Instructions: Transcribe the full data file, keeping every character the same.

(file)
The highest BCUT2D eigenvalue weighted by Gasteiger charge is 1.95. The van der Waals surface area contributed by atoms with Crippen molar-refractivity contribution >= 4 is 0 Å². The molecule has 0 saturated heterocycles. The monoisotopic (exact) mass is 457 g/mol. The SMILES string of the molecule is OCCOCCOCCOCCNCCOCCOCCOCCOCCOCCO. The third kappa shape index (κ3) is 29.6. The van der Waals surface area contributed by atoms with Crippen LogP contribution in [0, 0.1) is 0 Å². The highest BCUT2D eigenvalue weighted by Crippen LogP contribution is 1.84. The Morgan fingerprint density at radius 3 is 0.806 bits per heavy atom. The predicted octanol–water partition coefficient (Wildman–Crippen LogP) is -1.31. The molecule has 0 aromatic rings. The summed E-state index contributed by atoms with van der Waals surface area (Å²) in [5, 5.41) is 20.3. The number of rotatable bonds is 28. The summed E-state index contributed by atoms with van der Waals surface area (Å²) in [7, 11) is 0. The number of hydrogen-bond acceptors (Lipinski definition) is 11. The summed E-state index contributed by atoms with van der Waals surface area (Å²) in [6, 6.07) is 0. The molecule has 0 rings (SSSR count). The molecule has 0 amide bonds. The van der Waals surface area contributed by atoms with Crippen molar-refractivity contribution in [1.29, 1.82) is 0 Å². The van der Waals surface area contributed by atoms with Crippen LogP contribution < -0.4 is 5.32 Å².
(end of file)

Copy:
The highest BCUT2D eigenvalue weighted by Gasteiger charge is 1.95. The van der Waals surface area contributed by atoms with Crippen molar-refractivity contribution >= 4 is 0 Å². The molecule has 0 saturated heterocycles. The monoisotopic (exact) mass is 457 g/mol. The SMILES string of the molecule is OCCOCCOCCOCCNCCOCCOCCOCCOCCOCCO. The third kappa shape index (κ3) is 29.6. The van der Waals surface area contributed by atoms with Crippen LogP contribution in [0, 0.1) is 0 Å². The highest BCUT2D eigenvalue weighted by Crippen LogP contribution is 1.84. The Morgan fingerprint density at radius 3 is 0.806 bits per heavy atom. The predicted octanol–water partition coefficient (Wildman–Crippen LogP) is -1.31. The molecule has 0 aromatic rings. The summed E-state index contributed by atoms with van der Waals surface area (Å²) in [5, 5.41) is 20.3. The number of rotatable bonds is 28. The summed E-state index contributed by atoms with van der Waals surface area (Å²) in [7, 11) is 0. The number of hydrogen-bond acceptors (Lipinski definition) is 11. The summed E-state index contributed by atoms with van der Waals surface area (Å²) in [6, 6.07) is 0. The molecule has 0 rings (SSSR count). The molecule has 0 amide bonds. The van der Waals surface area contributed by atoms with Crippen molar-refractivity contribution in [1.29, 1.82) is 0 Å². The van der Waals surface area contributed by atoms with Crippen LogP contribution < -0.4 is 5.32 Å².